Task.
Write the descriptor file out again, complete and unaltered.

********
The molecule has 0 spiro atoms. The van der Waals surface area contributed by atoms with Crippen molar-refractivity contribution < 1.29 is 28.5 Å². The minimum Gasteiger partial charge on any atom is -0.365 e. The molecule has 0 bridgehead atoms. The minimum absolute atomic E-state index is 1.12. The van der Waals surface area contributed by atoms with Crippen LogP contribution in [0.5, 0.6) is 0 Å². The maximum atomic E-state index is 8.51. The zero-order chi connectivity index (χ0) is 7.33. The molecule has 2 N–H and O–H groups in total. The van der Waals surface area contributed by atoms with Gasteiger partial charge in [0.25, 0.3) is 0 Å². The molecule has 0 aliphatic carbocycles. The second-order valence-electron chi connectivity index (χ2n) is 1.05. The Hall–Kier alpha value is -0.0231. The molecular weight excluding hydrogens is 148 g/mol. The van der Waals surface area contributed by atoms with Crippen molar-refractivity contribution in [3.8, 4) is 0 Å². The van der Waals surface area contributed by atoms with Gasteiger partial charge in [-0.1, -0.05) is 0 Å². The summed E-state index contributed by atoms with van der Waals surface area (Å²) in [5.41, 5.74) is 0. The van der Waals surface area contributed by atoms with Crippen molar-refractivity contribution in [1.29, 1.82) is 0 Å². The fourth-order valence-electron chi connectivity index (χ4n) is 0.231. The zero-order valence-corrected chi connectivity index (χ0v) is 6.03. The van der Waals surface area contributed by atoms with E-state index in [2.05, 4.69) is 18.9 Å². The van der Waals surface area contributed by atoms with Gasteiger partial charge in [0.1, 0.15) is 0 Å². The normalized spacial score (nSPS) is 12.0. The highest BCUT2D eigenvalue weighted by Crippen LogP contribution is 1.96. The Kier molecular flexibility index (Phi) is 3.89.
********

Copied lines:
The molecule has 0 spiro atoms. The van der Waals surface area contributed by atoms with Crippen molar-refractivity contribution < 1.29 is 28.5 Å². The minimum Gasteiger partial charge on any atom is -0.365 e. The molecule has 0 bridgehead atoms. The minimum absolute atomic E-state index is 1.12. The van der Waals surface area contributed by atoms with Crippen LogP contribution in [0.5, 0.6) is 0 Å². The maximum atomic E-state index is 8.51. The zero-order chi connectivity index (χ0) is 7.33. The molecule has 2 N–H and O–H groups in total. The van der Waals surface area contributed by atoms with Gasteiger partial charge in [0.25, 0.3) is 0 Å². The molecule has 0 aliphatic carbocycles. The second-order valence-electron chi connectivity index (χ2n) is 1.05. The Hall–Kier alpha value is -0.0231. The molecular weight excluding hydrogens is 148 g/mol. The van der Waals surface area contributed by atoms with Crippen molar-refractivity contribution in [3.8, 4) is 0 Å². The van der Waals surface area contributed by atoms with Gasteiger partial charge in [-0.1, -0.05) is 0 Å². The summed E-state index contributed by atoms with van der Waals surface area (Å²) in [5.41, 5.74) is 0. The van der Waals surface area contributed by atoms with Crippen molar-refractivity contribution in [1.29, 1.82) is 0 Å². The fourth-order valence-electron chi connectivity index (χ4n) is 0.231. The zero-order valence-corrected chi connectivity index (χ0v) is 6.03. The van der Waals surface area contributed by atoms with E-state index in [2.05, 4.69) is 18.9 Å². The van der Waals surface area contributed by atoms with Gasteiger partial charge in [0.1, 0.15) is 0 Å². The normalized spacial score (nSPS) is 12.0. The highest BCUT2D eigenvalue weighted by Crippen LogP contribution is 1.96. The Kier molecular flexibility index (Phi) is 3.89.